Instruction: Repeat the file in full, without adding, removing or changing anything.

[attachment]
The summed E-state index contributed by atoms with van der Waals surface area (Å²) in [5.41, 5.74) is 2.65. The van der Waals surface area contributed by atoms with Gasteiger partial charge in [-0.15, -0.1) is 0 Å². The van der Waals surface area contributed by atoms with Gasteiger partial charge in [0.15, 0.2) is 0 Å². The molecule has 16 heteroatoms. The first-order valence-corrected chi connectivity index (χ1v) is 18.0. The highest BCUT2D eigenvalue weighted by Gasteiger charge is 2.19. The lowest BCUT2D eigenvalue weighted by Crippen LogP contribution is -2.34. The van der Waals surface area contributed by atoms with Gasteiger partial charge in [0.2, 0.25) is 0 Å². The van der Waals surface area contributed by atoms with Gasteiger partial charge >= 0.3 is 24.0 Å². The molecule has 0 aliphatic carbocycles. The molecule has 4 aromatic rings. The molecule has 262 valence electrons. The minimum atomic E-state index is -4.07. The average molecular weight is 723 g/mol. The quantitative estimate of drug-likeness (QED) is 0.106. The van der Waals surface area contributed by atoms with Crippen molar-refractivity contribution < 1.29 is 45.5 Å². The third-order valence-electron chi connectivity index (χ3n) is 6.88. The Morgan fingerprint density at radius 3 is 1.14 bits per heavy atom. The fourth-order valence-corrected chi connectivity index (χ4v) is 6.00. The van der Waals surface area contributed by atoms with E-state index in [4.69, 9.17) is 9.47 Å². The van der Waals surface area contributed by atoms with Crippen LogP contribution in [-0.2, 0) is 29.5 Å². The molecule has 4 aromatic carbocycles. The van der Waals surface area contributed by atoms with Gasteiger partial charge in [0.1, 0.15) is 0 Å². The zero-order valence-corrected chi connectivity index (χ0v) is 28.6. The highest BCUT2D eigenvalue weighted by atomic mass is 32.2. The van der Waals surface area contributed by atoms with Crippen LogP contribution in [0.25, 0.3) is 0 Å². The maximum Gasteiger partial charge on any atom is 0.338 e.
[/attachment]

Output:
The summed E-state index contributed by atoms with van der Waals surface area (Å²) in [5.41, 5.74) is 2.65. The van der Waals surface area contributed by atoms with Gasteiger partial charge in [-0.15, -0.1) is 0 Å². The van der Waals surface area contributed by atoms with Gasteiger partial charge in [0.15, 0.2) is 0 Å². The molecule has 16 heteroatoms. The first-order valence-corrected chi connectivity index (χ1v) is 18.0. The highest BCUT2D eigenvalue weighted by Gasteiger charge is 2.19. The lowest BCUT2D eigenvalue weighted by Crippen LogP contribution is -2.34. The van der Waals surface area contributed by atoms with Gasteiger partial charge in [0.2, 0.25) is 0 Å². The van der Waals surface area contributed by atoms with Gasteiger partial charge >= 0.3 is 24.0 Å². The molecule has 0 aliphatic carbocycles. The molecule has 4 aromatic rings. The molecule has 262 valence electrons. The minimum atomic E-state index is -4.07. The average molecular weight is 723 g/mol. The quantitative estimate of drug-likeness (QED) is 0.106. The van der Waals surface area contributed by atoms with Crippen molar-refractivity contribution < 1.29 is 45.5 Å². The third-order valence-electron chi connectivity index (χ3n) is 6.88. The Morgan fingerprint density at radius 3 is 1.14 bits per heavy atom. The fourth-order valence-corrected chi connectivity index (χ4v) is 6.00. The van der Waals surface area contributed by atoms with E-state index in [4.69, 9.17) is 9.47 Å². The van der Waals surface area contributed by atoms with Crippen LogP contribution in [-0.2, 0) is 29.5 Å². The molecule has 4 aromatic carbocycles. The van der Waals surface area contributed by atoms with Gasteiger partial charge in [0.1, 0.15) is 0 Å². The zero-order valence-corrected chi connectivity index (χ0v) is 28.6. The highest BCUT2D eigenvalue weighted by atomic mass is 32.2. The van der Waals surface area contributed by atoms with Crippen LogP contribution in [0.25, 0.3) is 0 Å². The maximum Gasteiger partial charge on any atom is 0.338 e.